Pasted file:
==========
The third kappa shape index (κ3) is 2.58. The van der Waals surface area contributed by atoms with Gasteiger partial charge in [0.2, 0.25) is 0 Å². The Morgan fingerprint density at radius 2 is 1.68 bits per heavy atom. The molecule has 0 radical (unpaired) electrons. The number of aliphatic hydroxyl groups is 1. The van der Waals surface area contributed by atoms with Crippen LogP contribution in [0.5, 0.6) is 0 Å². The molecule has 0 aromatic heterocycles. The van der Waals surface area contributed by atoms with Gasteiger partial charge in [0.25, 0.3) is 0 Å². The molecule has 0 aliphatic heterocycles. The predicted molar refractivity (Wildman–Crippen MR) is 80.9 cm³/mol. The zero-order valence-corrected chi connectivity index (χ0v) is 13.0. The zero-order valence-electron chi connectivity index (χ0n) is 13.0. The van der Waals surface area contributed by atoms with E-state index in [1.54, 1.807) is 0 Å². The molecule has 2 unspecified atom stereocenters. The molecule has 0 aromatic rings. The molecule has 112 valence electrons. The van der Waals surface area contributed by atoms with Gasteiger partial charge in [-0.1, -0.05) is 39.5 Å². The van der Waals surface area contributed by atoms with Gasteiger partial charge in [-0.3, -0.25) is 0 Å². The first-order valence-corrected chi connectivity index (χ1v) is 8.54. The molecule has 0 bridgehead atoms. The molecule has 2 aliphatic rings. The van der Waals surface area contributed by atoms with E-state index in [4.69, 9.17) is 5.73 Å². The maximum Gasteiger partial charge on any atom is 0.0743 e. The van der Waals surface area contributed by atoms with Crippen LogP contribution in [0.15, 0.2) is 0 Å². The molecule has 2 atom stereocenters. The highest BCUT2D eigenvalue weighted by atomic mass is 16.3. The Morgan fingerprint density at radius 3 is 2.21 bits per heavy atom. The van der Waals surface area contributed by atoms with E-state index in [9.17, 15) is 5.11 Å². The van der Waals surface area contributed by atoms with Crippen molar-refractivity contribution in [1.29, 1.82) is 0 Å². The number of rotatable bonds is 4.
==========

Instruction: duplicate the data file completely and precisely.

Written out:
The third kappa shape index (κ3) is 2.58. The van der Waals surface area contributed by atoms with Gasteiger partial charge in [0.2, 0.25) is 0 Å². The Morgan fingerprint density at radius 2 is 1.68 bits per heavy atom. The molecule has 0 radical (unpaired) electrons. The number of aliphatic hydroxyl groups is 1. The van der Waals surface area contributed by atoms with Crippen LogP contribution in [0.5, 0.6) is 0 Å². The molecule has 0 aromatic heterocycles. The van der Waals surface area contributed by atoms with Gasteiger partial charge in [0.25, 0.3) is 0 Å². The molecule has 0 aliphatic heterocycles. The predicted molar refractivity (Wildman–Crippen MR) is 80.9 cm³/mol. The zero-order valence-corrected chi connectivity index (χ0v) is 13.0. The zero-order valence-electron chi connectivity index (χ0n) is 13.0. The van der Waals surface area contributed by atoms with E-state index in [1.54, 1.807) is 0 Å². The molecule has 2 unspecified atom stereocenters. The molecule has 0 aromatic rings. The molecule has 112 valence electrons. The van der Waals surface area contributed by atoms with Gasteiger partial charge in [-0.1, -0.05) is 39.5 Å². The van der Waals surface area contributed by atoms with Gasteiger partial charge in [-0.3, -0.25) is 0 Å². The first-order valence-corrected chi connectivity index (χ1v) is 8.54. The molecule has 0 bridgehead atoms. The molecule has 2 aliphatic rings. The van der Waals surface area contributed by atoms with E-state index in [4.69, 9.17) is 5.73 Å². The maximum Gasteiger partial charge on any atom is 0.0743 e. The van der Waals surface area contributed by atoms with Crippen LogP contribution in [0.15, 0.2) is 0 Å². The molecule has 2 atom stereocenters. The highest BCUT2D eigenvalue weighted by atomic mass is 16.3. The Morgan fingerprint density at radius 3 is 2.21 bits per heavy atom. The van der Waals surface area contributed by atoms with E-state index in [9.17, 15) is 5.11 Å². The van der Waals surface area contributed by atoms with Crippen molar-refractivity contribution in [1.29, 1.82) is 0 Å². The number of rotatable bonds is 4.